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Abstract

  1. Top of page
  2. Abstract
  3. Patients and Methods
  4. Results
  5. Discussion
  6. Acknowledgements
  7. References

In patients with recent onset renal insufficiency, the decision to perform combined kidney/liver transplantation (CKLT) vs. orthotopic liver transplantation alone (OLTa) can be difficult. We hypothesized that duration of renal dysfunction may correlate with creatinine elevation after liver transplantation. We retrospectively identified 69 liver transplantation patients with pretransplantation creatinine ≥1.5 mg/dL (53 OLTa, 13 CKLT). Variables analyzed were presence of hepatorenal syndrome, creatinine, Model for End-Stage Liver Disease score, albumin, age, race, gender, cause of liver disease, diabetes mellitus, hypertension, and history of ascites, spontaneous bacterial peritonitis, variceal bleeding, hepatic encephalopathy, renal replacement therapy (RRT), and transjugular intrahepatic portosystemic shunting. Duration of pretransplantation renal dysfunction was predictive of 6- and 12-month creatinine post-OLTa. Area under the receiver operating characteristic (ROC) curve for prediction of 12-month renal insufficiency by renal dysfunction duration was 0.71; optimal duration cutoff was 3.6 weeks. We applied a multivariable model, derived from OLTa patients, to CKLT subjects with definite or possible hepatorenal syndrome. Predicted 12-month creatinine without renal transplantation was >2.0 mg/dL for each patient. CKLT patients as opposed to OLTa patients had longer duration of renal dysfunction (median, 18.1 vs. 2.7 weeks, P < 0.001), higher creatinine (median 4.0 versus 1.7 mg/dL, P < 0.001), and higher rate of pretransplantation RRT (62% vs. 7%, P < 0.001). Adjusting for baseline characteristics, CKLT patients had lower creatinine than OLTa patients at 6 months (P =0.15) and 12 months (P =0.01) after transplantation. In conclusion, duration, but not cause, of renal dysfunction predicts renal outcome in OLTa recipients. Prospective studies may use duration of renal dysfunction to help identify CKLT candidates. (Liver Transpl 2005;11:1048–1055.)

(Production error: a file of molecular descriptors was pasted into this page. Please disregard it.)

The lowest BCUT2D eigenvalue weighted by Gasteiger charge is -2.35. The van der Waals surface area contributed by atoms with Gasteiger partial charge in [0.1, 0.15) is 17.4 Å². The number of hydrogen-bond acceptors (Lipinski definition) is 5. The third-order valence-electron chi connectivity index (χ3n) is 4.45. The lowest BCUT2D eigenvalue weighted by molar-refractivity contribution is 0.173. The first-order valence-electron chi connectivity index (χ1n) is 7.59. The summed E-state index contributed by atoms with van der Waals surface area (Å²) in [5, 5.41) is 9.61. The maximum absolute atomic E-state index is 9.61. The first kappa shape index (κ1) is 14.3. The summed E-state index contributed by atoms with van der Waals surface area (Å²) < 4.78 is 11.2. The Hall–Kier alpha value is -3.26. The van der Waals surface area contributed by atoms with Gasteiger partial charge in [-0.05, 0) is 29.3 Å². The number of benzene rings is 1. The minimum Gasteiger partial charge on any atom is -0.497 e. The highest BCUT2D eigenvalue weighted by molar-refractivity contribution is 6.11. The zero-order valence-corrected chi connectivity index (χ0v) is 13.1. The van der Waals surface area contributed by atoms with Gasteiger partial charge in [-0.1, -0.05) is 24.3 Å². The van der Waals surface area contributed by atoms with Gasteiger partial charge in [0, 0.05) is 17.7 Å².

The decision to perform combined kidney/liver transplantation (CKLT) as opposed to orthotopic liver transplantation alone (OLTa) can be difficult in patients with end-stage liver disease and recent onset renal insufficiency. The rate of acute renal failure among patients awaiting orthotopic liver transplantation (OLT) and the waiting time for OLT have increased in recent years.1 The recent introduction of the Model for End-Stage Liver Disease (MELD) score will likely further enrich the proportion of OLT candidates who have renal dysfunction, as creatinine is a key component of MELD calculation. Because of scarce organ resources, it is important to predict accurately which patients with pretransplantation renal dysfunction will recover after OLT and who will have persistent or progressive kidney disease.

Pretransplantation serum creatinine level is an important predictor of post-OLT survival and renal dysfunction.2–7 Even relatively mild elevations in preoperative creatinine (>1.0-1.5 mg/dL) may portend poor renal function postoperatively.5–7 Cause of renal disease may also help predict posttransplantation creatinine. Certainly patients with underlying chronic kidney diseases such as glomerulonephritis, diabetic nephropathy, and polycystic kidney disease would be expected to have persistently poor or worsening renal function after OLTa, particularly in the setting of calcineurin inhibitor–based immunosuppression. Many transplant centers have reported that a large majority of their CKLT patients underwent transplantation for chronic kidney disease.8–13 In contrast, studies from the early 1990s demonstrate that patients with hepatorenal syndrome (HRS) have a good post-OLTa renal outcome14, 15 and may avoid concomitant renal transplantation. Because waiting times for liver transplantation and duration of renal dysfunction prior to transplantation have increased since then,16 it is possible that renal outcomes after OLTa in patients with HRS may be less favorable now.

Recommendations from a recent review emphasize that cause and severity of renal disease should guide the decision to perform CKLT as opposed to OLTa. Furthermore, the authors suggest that in the absence of parenchymal renal disease, patients with duration of renal dysfunction <12 weeks will likely recover renal function and should not undergo CKLT.16 However, data to support the premise that duration of pretransplantation renal dysfunction is an important predictor of post-OLT renal function are not available. We performed our study to determine the association between duration of preoperative creatinine elevation and posttransplantation renal function.